Infinite jumping. Dull theme, not committed enough, but if you’re just rabid about these games well…uh. You need a new hobby. Have you considered cross-stitching?
See my Chess! See my Chess! Put your neurons to the test!
Avatar Chess 80
The only reason Avatar Chess lands under this particular category is because it is functional. I cannot think of a reason to invest in this particular version when there are hundreds of chess games in existence on phones, PDAs, computers, even elsewhere on the indie market and Live Arcade. It functions as promised, no more, no less. There are a handful of viewing options to switch between, including the “classic” top-down chess mode, but otherwise the most remarkable aspect of this title is its lack of ambition.
3D Pixel Art Studio 80
The concept is simple: put blocks together to make things. Y’know, like you can do in Minecraft/Clones, only this lets you color them different shades, change the blocks so they look like legos, etc. Calling a title like this “shallow” doesn’t really seem fair as an “art” game, but the problem is that it begs to be explored further. Nothing about 3D Pixel Art Studio screams for recommendation or interest. It feels utterly devoid of personality or reason. On the other hand: it’s a dollar, and I made a giant three-dimensional pixel dick with it.
Flowrider is a hard game to defend for this particular spot because I really want to just say “it’s functional” and call it there, but I’ve come back to it three, four times now. I really want to play it more and I don’t really know quite why. I’ll be delving more into it when I get more of a chance to give multiplayer a go but there’s definitely a strong sense of stylish polish throughout and a sense of fun that I can’t quite nail down.
Catch of the Week_
Escape Goat 240
Escape Goat is one of this year’s best indie titles, a rare gem that pulls off the retro feel of an old NES title in such a convincing manner that I wouldn’t be surprised to see it on a faded cartridge in some forgotten pawn shop. The pixel art is spot-on and absolutely adorable to boot. The soundtrack, a mere nine tracks, is truly excellent work: catchy, iconic and deserving of a listen (or purchase) on its own.
When it comes to gameplay, Escape Goat is a fairly straightforward platform/puzzle game, but it pulls both elements of that combination off with aplomb. It keeps you thinking, reacting and pushing onward with stages that will challenge constantly but never seem to feel unfair. Everything about the journey is well-paced and varied.
It’s a strong argument that certain things are timeless, regardless of technological advancement (or perhaps in spite of it), and it deserves to rest proudly alongside any classic platformer, not merely as an icon for independent development but as a truly great standalone experience.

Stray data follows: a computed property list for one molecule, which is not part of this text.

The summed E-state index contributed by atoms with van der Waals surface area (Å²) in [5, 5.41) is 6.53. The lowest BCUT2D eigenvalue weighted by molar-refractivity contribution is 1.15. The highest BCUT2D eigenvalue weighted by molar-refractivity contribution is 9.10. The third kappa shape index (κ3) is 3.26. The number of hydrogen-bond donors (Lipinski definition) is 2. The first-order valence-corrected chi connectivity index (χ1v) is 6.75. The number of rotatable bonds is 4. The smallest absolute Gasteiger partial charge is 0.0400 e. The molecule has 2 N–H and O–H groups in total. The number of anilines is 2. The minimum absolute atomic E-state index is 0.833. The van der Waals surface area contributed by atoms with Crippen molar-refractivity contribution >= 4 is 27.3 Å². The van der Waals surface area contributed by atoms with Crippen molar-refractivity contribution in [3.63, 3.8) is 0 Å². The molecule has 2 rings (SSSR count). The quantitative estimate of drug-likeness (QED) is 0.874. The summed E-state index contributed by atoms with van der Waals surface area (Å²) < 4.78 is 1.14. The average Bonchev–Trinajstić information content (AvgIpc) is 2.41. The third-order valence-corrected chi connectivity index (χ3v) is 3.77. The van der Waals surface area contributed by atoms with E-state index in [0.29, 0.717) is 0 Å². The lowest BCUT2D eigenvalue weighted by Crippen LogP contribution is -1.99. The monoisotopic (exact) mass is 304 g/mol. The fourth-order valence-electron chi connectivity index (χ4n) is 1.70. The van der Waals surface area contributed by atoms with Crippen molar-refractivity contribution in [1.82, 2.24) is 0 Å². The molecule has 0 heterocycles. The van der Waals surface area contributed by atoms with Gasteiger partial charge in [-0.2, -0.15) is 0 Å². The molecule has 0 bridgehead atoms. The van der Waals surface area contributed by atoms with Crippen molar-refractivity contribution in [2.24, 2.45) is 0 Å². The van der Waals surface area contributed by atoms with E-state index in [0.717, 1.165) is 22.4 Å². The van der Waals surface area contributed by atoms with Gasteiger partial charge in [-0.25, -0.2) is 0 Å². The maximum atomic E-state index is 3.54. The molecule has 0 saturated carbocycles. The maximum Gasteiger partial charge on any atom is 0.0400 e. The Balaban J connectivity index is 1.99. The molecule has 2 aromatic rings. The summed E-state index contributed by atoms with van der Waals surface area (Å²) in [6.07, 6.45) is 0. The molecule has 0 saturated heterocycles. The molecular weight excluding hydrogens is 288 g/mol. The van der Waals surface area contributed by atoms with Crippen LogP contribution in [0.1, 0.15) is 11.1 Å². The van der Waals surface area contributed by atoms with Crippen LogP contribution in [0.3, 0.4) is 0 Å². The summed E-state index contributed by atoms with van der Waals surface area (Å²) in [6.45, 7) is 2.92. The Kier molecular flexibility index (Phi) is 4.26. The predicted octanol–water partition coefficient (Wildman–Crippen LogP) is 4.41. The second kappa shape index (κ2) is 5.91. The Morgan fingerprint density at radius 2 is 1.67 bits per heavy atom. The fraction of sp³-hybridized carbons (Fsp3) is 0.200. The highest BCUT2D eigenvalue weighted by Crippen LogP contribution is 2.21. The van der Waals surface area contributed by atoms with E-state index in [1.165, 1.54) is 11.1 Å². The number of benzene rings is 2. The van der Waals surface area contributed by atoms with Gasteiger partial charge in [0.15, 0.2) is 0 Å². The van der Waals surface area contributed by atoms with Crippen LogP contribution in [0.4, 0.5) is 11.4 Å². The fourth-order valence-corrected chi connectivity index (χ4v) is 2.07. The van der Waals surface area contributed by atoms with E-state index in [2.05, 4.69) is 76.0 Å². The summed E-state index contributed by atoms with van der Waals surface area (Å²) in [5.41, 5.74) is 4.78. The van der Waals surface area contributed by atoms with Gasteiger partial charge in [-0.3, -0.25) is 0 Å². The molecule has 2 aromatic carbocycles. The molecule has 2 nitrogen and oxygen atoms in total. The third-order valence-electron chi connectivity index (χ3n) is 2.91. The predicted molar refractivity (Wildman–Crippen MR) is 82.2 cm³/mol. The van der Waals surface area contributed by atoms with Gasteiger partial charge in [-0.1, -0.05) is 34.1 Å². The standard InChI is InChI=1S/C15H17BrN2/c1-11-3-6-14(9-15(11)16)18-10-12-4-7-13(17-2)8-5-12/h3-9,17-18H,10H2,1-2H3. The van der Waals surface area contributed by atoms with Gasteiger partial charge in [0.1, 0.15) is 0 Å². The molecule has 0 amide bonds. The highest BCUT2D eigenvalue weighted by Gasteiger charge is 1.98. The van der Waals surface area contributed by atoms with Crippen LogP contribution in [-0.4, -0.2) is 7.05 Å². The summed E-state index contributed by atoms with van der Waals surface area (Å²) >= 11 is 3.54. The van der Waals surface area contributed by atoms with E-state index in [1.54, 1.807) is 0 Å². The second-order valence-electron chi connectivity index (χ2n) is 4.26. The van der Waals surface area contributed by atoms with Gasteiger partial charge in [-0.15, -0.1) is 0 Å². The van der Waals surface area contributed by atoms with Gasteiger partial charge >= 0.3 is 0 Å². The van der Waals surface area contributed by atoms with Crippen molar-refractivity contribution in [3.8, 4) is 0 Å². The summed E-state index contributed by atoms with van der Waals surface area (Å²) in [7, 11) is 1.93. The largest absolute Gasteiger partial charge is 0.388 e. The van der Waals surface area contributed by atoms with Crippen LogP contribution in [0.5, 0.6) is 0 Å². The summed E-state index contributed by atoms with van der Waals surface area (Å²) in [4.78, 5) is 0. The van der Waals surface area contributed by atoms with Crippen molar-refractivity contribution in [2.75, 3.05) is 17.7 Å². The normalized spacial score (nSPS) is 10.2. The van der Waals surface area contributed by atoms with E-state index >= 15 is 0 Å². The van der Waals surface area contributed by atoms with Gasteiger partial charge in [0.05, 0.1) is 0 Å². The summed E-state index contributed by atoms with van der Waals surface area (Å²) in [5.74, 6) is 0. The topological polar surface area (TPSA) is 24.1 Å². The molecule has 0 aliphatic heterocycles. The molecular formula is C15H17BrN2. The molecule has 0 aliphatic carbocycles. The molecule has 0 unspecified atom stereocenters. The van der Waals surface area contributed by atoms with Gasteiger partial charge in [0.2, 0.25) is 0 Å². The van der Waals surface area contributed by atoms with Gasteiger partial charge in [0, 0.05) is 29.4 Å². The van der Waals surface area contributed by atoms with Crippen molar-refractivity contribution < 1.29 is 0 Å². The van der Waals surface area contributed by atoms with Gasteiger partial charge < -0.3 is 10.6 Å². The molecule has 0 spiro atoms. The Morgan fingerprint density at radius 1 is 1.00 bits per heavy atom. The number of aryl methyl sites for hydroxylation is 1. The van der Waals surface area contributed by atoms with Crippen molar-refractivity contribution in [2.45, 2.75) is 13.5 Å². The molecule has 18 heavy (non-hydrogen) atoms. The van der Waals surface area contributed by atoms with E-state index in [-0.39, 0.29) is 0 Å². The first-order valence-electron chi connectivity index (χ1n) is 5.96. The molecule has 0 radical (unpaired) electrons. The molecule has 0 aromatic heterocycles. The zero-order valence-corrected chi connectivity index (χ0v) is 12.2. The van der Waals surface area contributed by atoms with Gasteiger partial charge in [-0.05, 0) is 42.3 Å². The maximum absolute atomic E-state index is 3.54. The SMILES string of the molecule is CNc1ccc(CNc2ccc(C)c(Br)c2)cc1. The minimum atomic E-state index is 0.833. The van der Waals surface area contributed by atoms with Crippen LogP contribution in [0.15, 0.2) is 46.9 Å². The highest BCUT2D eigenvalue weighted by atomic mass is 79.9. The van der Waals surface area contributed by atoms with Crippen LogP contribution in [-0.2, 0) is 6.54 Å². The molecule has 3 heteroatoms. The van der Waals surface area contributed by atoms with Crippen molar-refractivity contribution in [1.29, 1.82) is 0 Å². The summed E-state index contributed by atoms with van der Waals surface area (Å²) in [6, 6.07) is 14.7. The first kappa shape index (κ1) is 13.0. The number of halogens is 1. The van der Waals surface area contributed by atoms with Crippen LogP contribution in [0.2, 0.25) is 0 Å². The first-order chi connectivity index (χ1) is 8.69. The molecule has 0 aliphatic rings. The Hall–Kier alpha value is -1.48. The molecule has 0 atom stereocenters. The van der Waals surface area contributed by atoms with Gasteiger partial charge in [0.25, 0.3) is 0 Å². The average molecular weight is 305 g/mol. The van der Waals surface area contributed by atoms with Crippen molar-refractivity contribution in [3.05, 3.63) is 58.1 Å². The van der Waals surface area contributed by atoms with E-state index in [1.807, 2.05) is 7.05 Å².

The addition of stage editor is a more modern and certainly welcome touch to extend the game’s lifespan, but a stage-sharing option would be nice. I’m hoping the PC version will alleviate this deficit, but I would recommend it regardless.
In short: If you love puzzles or platformers, or even just enjoy the occasional fling with them, there’s absolutely no reason you should let Escape Goat get away from you.
I wanted to come up with a fitting send-off to the Rundown, but it’s a tough thing to do. This segment has gone from being a fun, cavalier writing exercise to slogging drudgery that I would dread doing every week. When I started this thing back in June, time was much more on my side and there were several factors at play in my life that made the commitment it took to play everything a pretty manageable task overall. Things have changed a lot for everyone here at Gear Fish and continuing to keep up, along with enjoying the AAA titles that (let’s face it) we want to play in addition to the ones we already have has pretty much proven to be quite the strain.
Moreover, I feel like the quality of my writing has suffered as a result of trying to spread myself too thin. I would rather be able to say something meaningful, in-depth or at the very least amusing about a game than struggle to spit out several short paragraphs about shovelware and tasteless idiot joke games.
Regardless, if I kind find a way to resurrect the feature in a more constructive way or if situations change, I certainly will. Just because it isn’t fantastic in its current iteration doesn’t mean there isn’t a better option I haven’t considered yet. The lack of XBLIG coverage in general makes the feature useful for people and other than the fine gents over at ArmlessOctopus, I don’t know anyone else who bothers to wade through it all to find the good stuff and warn folks off the crap. And let’s face it, ultimately a variety of opinions is a good thing in this field. A large part of reviews for any form of media is finding a voice who’s tastes you can respect, as enjoyment is in many ways subjective.
I’m proud and honored to have served in that capacity for those of you who came back every week, a sentiment I’m sure Hurley (and occasionally Zach) would echo. We’ll continue to do our best to make sure our readers have something worth coming back to.
Thanks for playing.